Most importantly, this global economic rebalancing exercise by China includes a shift in policy towards Taiwan, a perennial flashpoint on the Asian peninsula. From Taiwan’s side, improved relations with the People’s Republic of China (PRC) also became a priority under the government of Ma Jingjou who was elected Prime Minister a few years ago.

“The trading relationship between Taiwan and China is now much more important for Taiwan than the trading relationship with United States,” said Mr. Bottelier.

“If you add Taiwan trade with Hong Kong and Mainland China, the volume of trade is at least double the volume of trade with the United States.”

“So Taiwan, like almost all other countries in the neighborhood, is getting more and more tied to the Chinese economy. In Taiwan’s case, this is politically very important.”

There are also all sorts of collaboration projects between China and independent Mongolia including a request by Mongolia to build a railway from interior mineral producing areas to the Chinese mainland.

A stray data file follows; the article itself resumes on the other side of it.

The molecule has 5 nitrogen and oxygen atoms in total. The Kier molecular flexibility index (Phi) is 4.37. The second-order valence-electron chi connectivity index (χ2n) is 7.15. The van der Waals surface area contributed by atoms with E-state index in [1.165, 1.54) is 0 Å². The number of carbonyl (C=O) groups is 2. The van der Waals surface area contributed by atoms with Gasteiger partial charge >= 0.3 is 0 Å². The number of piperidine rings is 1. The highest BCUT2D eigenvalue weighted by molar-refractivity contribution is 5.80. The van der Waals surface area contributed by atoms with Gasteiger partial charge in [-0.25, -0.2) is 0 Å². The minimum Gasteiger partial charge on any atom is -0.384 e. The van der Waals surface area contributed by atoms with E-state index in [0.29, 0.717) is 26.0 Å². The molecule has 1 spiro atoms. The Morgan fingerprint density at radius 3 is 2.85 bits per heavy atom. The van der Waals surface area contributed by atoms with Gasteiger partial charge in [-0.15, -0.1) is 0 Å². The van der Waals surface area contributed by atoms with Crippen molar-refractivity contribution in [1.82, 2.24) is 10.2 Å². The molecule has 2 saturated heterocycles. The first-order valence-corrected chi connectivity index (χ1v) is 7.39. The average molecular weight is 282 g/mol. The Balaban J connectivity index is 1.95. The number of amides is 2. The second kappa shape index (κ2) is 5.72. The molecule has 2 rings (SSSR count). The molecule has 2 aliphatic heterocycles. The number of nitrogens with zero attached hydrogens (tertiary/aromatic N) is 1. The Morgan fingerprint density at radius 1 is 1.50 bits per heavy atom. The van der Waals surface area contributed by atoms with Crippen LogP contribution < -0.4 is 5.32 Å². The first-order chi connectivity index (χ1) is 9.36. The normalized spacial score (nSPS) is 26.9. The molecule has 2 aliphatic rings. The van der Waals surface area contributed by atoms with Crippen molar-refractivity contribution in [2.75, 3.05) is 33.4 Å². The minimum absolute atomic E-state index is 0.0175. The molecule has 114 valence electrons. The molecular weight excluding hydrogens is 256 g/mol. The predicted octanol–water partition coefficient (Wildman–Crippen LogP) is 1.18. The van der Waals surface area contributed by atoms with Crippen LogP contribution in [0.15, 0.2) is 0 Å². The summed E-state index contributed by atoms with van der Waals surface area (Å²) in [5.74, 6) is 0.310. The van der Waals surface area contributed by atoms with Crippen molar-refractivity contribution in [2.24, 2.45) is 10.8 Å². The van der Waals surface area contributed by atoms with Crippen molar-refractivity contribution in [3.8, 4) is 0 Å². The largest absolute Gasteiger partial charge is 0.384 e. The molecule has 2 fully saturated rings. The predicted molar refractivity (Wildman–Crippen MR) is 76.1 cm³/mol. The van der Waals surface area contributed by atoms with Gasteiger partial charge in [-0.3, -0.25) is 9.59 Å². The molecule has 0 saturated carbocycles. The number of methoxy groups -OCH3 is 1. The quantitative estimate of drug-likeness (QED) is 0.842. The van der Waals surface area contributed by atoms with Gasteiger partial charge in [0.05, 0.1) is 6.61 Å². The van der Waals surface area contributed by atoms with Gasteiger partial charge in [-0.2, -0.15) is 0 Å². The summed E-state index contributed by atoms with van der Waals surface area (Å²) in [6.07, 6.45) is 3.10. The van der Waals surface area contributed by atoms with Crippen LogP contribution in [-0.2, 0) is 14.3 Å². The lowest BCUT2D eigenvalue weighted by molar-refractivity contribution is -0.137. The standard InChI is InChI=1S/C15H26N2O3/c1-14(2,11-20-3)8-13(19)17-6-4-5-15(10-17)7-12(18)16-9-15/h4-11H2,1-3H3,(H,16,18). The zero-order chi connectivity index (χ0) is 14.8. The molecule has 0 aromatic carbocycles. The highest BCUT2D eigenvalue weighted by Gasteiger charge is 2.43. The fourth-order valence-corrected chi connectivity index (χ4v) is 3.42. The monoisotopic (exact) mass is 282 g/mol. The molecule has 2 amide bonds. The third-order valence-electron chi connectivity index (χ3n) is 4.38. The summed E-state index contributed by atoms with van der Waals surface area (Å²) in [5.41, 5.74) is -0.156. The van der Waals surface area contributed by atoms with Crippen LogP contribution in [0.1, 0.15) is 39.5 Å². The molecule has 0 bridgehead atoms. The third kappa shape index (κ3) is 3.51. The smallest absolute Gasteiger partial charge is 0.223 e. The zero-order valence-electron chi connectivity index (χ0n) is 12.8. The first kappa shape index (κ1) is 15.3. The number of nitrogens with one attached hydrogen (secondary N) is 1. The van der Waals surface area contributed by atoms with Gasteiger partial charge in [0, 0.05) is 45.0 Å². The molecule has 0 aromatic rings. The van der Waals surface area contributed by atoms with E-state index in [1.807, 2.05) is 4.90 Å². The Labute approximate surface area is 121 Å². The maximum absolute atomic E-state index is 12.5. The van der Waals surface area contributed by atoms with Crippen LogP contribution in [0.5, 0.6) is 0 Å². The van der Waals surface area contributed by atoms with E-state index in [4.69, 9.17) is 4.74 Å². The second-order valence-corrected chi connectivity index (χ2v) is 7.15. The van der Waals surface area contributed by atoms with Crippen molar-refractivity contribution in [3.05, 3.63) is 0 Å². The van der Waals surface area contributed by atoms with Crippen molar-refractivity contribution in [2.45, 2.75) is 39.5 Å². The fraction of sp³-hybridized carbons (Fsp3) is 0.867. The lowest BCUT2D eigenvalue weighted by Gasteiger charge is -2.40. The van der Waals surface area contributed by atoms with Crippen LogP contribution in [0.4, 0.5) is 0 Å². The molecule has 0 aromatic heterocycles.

Mongolia, sitting on huge deposits of minerals, is set to become one of China’s important mineral trading partners over the next decade.

The Final Tango

Ironically, while certain corners of the United States may wish to distance themselves from China as a trading partner, China itself may already have begun that process by trying to reduce its dependence on export demand and domestic capital formation.

According to Bottelier, China’s exports are 60% accounted for by foreign-invested enterprises including American enterprises. Essentially, in a globalized world economy, many rich countries, including the U.S. are using China as a platform from which to export. To complain about China’s exports is to complain about globalization.

“I think China now feels that its model of economic management may not be not so bad after all. They don’t feel pressure any more to replicate western models of financial system organization,” said Mr. Bottelier.

“They will still try to modernize their economy, including their financial system but are now less inclined to follow western advice and listen more to the advice of their own specialists.”